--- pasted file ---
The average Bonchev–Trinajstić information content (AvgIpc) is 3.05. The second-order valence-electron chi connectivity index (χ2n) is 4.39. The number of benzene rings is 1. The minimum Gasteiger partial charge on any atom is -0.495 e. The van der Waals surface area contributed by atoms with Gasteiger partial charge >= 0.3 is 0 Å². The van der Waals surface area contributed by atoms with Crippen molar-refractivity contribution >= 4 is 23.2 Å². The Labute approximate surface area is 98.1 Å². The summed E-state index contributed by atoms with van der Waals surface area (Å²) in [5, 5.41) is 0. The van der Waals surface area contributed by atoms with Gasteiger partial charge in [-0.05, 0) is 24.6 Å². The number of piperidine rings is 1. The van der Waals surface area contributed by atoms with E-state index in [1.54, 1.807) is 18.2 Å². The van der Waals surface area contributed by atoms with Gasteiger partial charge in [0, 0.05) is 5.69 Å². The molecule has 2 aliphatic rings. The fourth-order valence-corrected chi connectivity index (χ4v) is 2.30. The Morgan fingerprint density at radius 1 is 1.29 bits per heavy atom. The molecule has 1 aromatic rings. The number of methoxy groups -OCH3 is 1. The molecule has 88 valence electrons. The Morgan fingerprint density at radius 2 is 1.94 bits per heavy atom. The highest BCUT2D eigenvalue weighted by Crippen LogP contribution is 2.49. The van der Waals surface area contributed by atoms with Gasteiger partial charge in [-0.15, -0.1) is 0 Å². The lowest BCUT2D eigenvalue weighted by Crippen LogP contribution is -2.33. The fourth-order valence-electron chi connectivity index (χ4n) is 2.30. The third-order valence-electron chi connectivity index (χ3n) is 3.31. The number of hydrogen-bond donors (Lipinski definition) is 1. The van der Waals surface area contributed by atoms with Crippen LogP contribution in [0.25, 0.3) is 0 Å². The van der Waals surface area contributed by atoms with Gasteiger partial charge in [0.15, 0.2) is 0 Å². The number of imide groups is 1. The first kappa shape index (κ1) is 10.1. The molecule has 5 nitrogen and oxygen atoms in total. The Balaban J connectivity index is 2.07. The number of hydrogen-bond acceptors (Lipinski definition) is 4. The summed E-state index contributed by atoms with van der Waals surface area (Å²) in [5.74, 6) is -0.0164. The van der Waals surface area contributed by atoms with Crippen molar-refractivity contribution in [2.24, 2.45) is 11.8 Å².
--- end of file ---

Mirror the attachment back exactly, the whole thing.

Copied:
The average Bonchev–Trinajstić information content (AvgIpc) is 3.05. The second-order valence-electron chi connectivity index (χ2n) is 4.39. The number of benzene rings is 1. The minimum Gasteiger partial charge on any atom is -0.495 e. The van der Waals surface area contributed by atoms with Gasteiger partial charge >= 0.3 is 0 Å². The van der Waals surface area contributed by atoms with Crippen molar-refractivity contribution >= 4 is 23.2 Å². The Labute approximate surface area is 98.1 Å². The summed E-state index contributed by atoms with van der Waals surface area (Å²) in [5, 5.41) is 0. The van der Waals surface area contributed by atoms with Gasteiger partial charge in [-0.05, 0) is 24.6 Å². The number of piperidine rings is 1. The van der Waals surface area contributed by atoms with E-state index in [1.54, 1.807) is 18.2 Å². The van der Waals surface area contributed by atoms with Gasteiger partial charge in [0, 0.05) is 5.69 Å². The molecule has 2 aliphatic rings. The fourth-order valence-corrected chi connectivity index (χ4v) is 2.30. The Morgan fingerprint density at radius 1 is 1.29 bits per heavy atom. The molecule has 1 aromatic rings. The number of methoxy groups -OCH3 is 1. The molecule has 88 valence electrons. The Morgan fingerprint density at radius 2 is 1.94 bits per heavy atom. The highest BCUT2D eigenvalue weighted by Crippen LogP contribution is 2.49. The van der Waals surface area contributed by atoms with Gasteiger partial charge in [-0.15, -0.1) is 0 Å². The lowest BCUT2D eigenvalue weighted by Crippen LogP contribution is -2.33. The fourth-order valence-electron chi connectivity index (χ4n) is 2.30. The third-order valence-electron chi connectivity index (χ3n) is 3.31. The number of hydrogen-bond donors (Lipinski definition) is 1. The van der Waals surface area contributed by atoms with Crippen LogP contribution in [0.25, 0.3) is 0 Å². The van der Waals surface area contributed by atoms with Gasteiger partial charge in [0.15, 0.2) is 0 Å². The number of imide groups is 1. The first kappa shape index (κ1) is 10.1. The molecule has 5 nitrogen and oxygen atoms in total. The Balaban J connectivity index is 2.07. The number of hydrogen-bond acceptors (Lipinski definition) is 4. The summed E-state index contributed by atoms with van der Waals surface area (Å²) in [5.74, 6) is -0.0164. The van der Waals surface area contributed by atoms with Crippen molar-refractivity contribution in [2.24, 2.45) is 11.8 Å².